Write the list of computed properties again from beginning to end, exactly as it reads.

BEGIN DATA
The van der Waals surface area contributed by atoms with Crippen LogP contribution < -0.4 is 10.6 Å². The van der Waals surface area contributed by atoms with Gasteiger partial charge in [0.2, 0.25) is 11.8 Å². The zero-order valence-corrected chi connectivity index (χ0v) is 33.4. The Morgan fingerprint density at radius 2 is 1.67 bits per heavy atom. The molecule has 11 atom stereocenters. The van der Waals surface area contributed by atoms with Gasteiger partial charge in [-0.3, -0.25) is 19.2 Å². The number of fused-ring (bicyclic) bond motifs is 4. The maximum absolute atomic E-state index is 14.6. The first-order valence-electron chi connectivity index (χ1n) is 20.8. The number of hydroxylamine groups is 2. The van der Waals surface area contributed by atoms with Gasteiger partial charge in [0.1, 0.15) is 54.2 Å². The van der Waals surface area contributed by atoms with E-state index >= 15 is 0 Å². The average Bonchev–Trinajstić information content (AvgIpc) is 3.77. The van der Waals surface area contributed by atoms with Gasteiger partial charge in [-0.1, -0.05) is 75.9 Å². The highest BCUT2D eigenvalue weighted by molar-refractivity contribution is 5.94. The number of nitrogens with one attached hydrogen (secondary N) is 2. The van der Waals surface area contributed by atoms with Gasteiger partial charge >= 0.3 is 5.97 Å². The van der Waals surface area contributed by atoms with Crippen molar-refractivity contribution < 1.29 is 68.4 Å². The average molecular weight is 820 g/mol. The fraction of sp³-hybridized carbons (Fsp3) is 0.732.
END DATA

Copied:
The van der Waals surface area contributed by atoms with Crippen LogP contribution < -0.4 is 10.6 Å². The van der Waals surface area contributed by atoms with Gasteiger partial charge in [0.2, 0.25) is 11.8 Å². The zero-order valence-corrected chi connectivity index (χ0v) is 33.4. The Morgan fingerprint density at radius 2 is 1.67 bits per heavy atom. The molecule has 11 atom stereocenters. The van der Waals surface area contributed by atoms with Gasteiger partial charge in [-0.3, -0.25) is 19.2 Å². The number of fused-ring (bicyclic) bond motifs is 4. The maximum absolute atomic E-state index is 14.6. The first-order valence-electron chi connectivity index (χ1n) is 20.8. The number of hydroxylamine groups is 2. The van der Waals surface area contributed by atoms with Gasteiger partial charge in [0.1, 0.15) is 54.2 Å². The van der Waals surface area contributed by atoms with E-state index >= 15 is 0 Å². The average Bonchev–Trinajstić information content (AvgIpc) is 3.77. The van der Waals surface area contributed by atoms with Gasteiger partial charge in [-0.1, -0.05) is 75.9 Å². The highest BCUT2D eigenvalue weighted by molar-refractivity contribution is 5.94. The number of nitrogens with one attached hydrogen (secondary N) is 2. The van der Waals surface area contributed by atoms with Gasteiger partial charge >= 0.3 is 5.97 Å². The van der Waals surface area contributed by atoms with Crippen molar-refractivity contribution < 1.29 is 68.4 Å². The average molecular weight is 820 g/mol. The fraction of sp³-hybridized carbons (Fsp3) is 0.732.